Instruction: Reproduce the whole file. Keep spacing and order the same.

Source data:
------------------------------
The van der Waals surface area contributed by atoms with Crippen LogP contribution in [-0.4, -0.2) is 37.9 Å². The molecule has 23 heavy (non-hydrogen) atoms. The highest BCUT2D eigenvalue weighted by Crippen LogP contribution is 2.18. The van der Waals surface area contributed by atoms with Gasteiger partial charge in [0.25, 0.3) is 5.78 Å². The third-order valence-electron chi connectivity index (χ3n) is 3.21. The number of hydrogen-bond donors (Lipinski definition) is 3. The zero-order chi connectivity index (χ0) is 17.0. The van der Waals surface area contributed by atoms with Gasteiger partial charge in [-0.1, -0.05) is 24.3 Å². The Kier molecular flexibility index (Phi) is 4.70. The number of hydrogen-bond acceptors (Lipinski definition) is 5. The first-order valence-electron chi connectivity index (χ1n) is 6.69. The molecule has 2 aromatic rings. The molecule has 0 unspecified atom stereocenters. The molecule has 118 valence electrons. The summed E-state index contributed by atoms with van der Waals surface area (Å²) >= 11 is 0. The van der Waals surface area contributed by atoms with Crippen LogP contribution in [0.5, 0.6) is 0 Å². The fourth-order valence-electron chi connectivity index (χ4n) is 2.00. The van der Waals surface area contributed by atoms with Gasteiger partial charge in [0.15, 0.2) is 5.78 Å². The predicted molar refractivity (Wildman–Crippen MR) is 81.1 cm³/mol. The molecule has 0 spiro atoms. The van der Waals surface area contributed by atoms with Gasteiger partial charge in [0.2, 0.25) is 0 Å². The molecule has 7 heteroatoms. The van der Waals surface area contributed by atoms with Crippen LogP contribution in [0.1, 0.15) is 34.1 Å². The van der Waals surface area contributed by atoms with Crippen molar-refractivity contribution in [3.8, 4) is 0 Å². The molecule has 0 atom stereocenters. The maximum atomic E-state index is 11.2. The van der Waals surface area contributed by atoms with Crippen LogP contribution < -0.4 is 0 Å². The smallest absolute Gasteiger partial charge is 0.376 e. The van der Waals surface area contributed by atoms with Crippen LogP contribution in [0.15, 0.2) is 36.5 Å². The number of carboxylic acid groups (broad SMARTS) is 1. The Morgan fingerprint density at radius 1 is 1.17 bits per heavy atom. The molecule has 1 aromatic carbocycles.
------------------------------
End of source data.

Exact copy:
The van der Waals surface area contributed by atoms with Crippen LogP contribution in [-0.4, -0.2) is 37.9 Å². The molecule has 23 heavy (non-hydrogen) atoms. The highest BCUT2D eigenvalue weighted by Crippen LogP contribution is 2.18. The van der Waals surface area contributed by atoms with Gasteiger partial charge in [0.25, 0.3) is 5.78 Å². The third-order valence-electron chi connectivity index (χ3n) is 3.21. The number of hydrogen-bond donors (Lipinski definition) is 3. The zero-order chi connectivity index (χ0) is 17.0. The van der Waals surface area contributed by atoms with Gasteiger partial charge in [-0.1, -0.05) is 24.3 Å². The Kier molecular flexibility index (Phi) is 4.70. The number of hydrogen-bond acceptors (Lipinski definition) is 5. The first-order valence-electron chi connectivity index (χ1n) is 6.69. The molecule has 2 aromatic rings. The molecule has 0 unspecified atom stereocenters. The molecule has 118 valence electrons. The summed E-state index contributed by atoms with van der Waals surface area (Å²) >= 11 is 0. The van der Waals surface area contributed by atoms with Crippen LogP contribution in [0.5, 0.6) is 0 Å². The fourth-order valence-electron chi connectivity index (χ4n) is 2.00. The van der Waals surface area contributed by atoms with Gasteiger partial charge in [0.15, 0.2) is 5.78 Å². The predicted molar refractivity (Wildman–Crippen MR) is 81.1 cm³/mol. The molecule has 0 spiro atoms. The van der Waals surface area contributed by atoms with Gasteiger partial charge in [0.2, 0.25) is 0 Å². The molecule has 7 heteroatoms. The van der Waals surface area contributed by atoms with Crippen LogP contribution in [0.1, 0.15) is 34.1 Å². The van der Waals surface area contributed by atoms with Crippen molar-refractivity contribution in [3.8, 4) is 0 Å². The molecule has 0 atom stereocenters. The maximum atomic E-state index is 11.2. The van der Waals surface area contributed by atoms with Crippen LogP contribution < -0.4 is 0 Å². The smallest absolute Gasteiger partial charge is 0.376 e. The van der Waals surface area contributed by atoms with Crippen LogP contribution in [0.15, 0.2) is 36.5 Å². The number of carboxylic acid groups (broad SMARTS) is 1. The Morgan fingerprint density at radius 1 is 1.17 bits per heavy atom. The molecule has 1 aromatic carbocycles.